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The department of Biostatistics develops novel statistical models and procedures that are motivated and applied in clinical, epidemiological and public health research and practice.

About our department

Our research

The current areas of active research of the department cover the following topics:

- Longitudinal Data Analysis & Hierarchical Modeling

- Survival Analysis

- Joint Modeling of Longitudinal and Time-to-Event Data

- Statistical Analysis with Missing Data

- Modern Analysis of Clinical Trials

- Bioinformatics and Statistical Genetics

- Growth Curves

- Smoothing Techniques

- Bayesian Modeling

Principal Investigators

Research Lines

Individualized Dynamic Predictions:

Individualized predictions play a key role in precision medicine and shared decision making. Joint models for longitudinal and survival data have been shown to be a valuable tool in this context. In this research line we study and explore different types of extensions of joint models that can improve the quality of the derived predictions.


Personalized Active Surveillance and Screening

Decision making in medicine has become increasingly complex for patients and practitioners. This has resulted from factors such as the shift away from physician authority toward shared decision making, unfiltered information on the Internet, new technology providing additional data, numerous treatment options with associated risks and benefits, and results from new clinical studies. Within this context medical screening procedures are routinely performed for several diseases. In general, the aim of screening procedures is to optimize the benefits, i.e., early detection of disease or deterioration of the condition of a patient, while also balancing the respective costs.

In this research line we develop novel techniques for optimally choosing when to collect biomarker information for patients in a screening phase, and when to plan an invasive procedure. The key element of these techniques is their personalized and dynamic nature, i.e., they suitably adapt utilizing the available information on a patient.


Statistical Analysis with Missing Data

The statistical analysis of almost any type of data collected in human health research is complicated from incomplete information. Even though researchers would like to obtain specific measurements from the study participants, very often this information is missing. In this research line we develop new statistical analysis techniques that allow to make the optimal use of the available data and derive the most useful and relevant conclusions.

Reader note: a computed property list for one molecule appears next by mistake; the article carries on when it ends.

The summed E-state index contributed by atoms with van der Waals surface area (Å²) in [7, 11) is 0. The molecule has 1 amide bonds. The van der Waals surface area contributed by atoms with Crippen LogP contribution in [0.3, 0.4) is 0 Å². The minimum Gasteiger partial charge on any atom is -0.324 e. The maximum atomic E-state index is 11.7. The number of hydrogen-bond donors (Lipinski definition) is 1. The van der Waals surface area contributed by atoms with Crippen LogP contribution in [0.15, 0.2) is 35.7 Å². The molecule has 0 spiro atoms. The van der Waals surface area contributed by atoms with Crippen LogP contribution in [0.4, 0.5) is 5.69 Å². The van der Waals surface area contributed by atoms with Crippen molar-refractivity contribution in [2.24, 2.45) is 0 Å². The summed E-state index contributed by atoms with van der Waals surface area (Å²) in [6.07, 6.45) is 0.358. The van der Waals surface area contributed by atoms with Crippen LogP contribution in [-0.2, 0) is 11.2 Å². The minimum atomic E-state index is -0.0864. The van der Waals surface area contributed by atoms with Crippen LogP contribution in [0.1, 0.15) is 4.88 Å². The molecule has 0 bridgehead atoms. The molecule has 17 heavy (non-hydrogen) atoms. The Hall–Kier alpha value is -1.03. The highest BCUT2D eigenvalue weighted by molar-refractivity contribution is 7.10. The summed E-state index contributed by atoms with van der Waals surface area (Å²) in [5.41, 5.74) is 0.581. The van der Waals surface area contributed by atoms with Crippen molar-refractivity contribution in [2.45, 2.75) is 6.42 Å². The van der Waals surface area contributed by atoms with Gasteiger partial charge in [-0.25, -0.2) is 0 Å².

Novel Analysis of Clinical Trials

Clinical trials are the primary tool for evaluating the efficacy and safety of new medications and procedures. However, to achieve these results clinical trial typically require enrolling many patients. In this research line we develop novel methodology for analyzing clinical trials using information from previous studies, and hence decreasing the required number of patients to be enrolled.


CPO-projects; Biostatistical Consultancy 
CPO stands for "Consultation centre for Patient Oriented research"

Dissertations & Books



Head Department of Biostatistics

Prof.dr. Dimitris Rizopoulos



Prof.dr.Lidia Arends 
Dr Elrozy Andrinopoulou
Dr Nicole Erler
Dr Joost van Rosmalen
Dr Sten Willemsen
Dr Sara Baart
Dr. Bettina Hansen


Emeriti Biostatistics

Prof.dr.Emmanuel Lesaffre
Prof.dr.ing.Paul Eilers
Dr Wim Hop




News, events and awards

Our news

6 September 2019,  Inaugural Lecture - prof. dr. Dimitris Rizopoulos

1 April 2019, dr. E.R. Andrinopoulou Promoted to Assistant Professor


International Biometric Society (IBC)

International Society for Bayesian Analysis (ISBA)

International Society for Clinical Biostatistics (ISCB)

Joint Statistical Meetings (JSM)


Awards and grants

Awards Department of Biostatistics





Presentation / Poster


Magdalena Murawska

ISCB 33rd

Student Conference Award

Dynamic Prediction Based on Joint Model for Categorical Response and Time-to-Event


Eleni Rosalina Andrinopoulou

IWSM 27th

Extraordinary Student Oral Presentaion

Joint Modeling of Two Longitudinal Outcomes and Competing Risk Data. An Application in Cardio Data.


Eleni Rosalina Andrinopoulou

SAM 2nd

Poster Award

Combined Dynamic Predictions Using Joint Models of Multiple Longitudinal Outcomes and Competing Risk Data


Eleni Rosalina Andrinopoulou

ISCB 35rd

Student Confrence Award

Combined Dynamic Predictions Using Joint Models of Multiple Longitudinal Outcomes and Competing Risk Data


Kazem Nasserinejad

EMR - IBS 8th

EMR Student Schlarship

Latent Class Mixed-Effects Transition Model: A model to predict hemoglobin in blood donors


Nicole Erler

EMR - IBS 8th

Student Conference Award

Missing Covariates in Epidemiologic Studies: MI vs. a Full Bayesian Approach


Nicole Erler

ISCB 37th

Student Conference Award

Bayesian imputation of time-varying covariates in linear mixed models


Anirudh Tomer

EMR - IBS 10th

Student Conference Award

Personalized schedules for surveillance of low risk prostate cancer patients


Anirudh Tomer

IBC 2018

2nd Best oral speaker

Personalized schedules for surveillance of low risk prostate cancer patients

Any questions?

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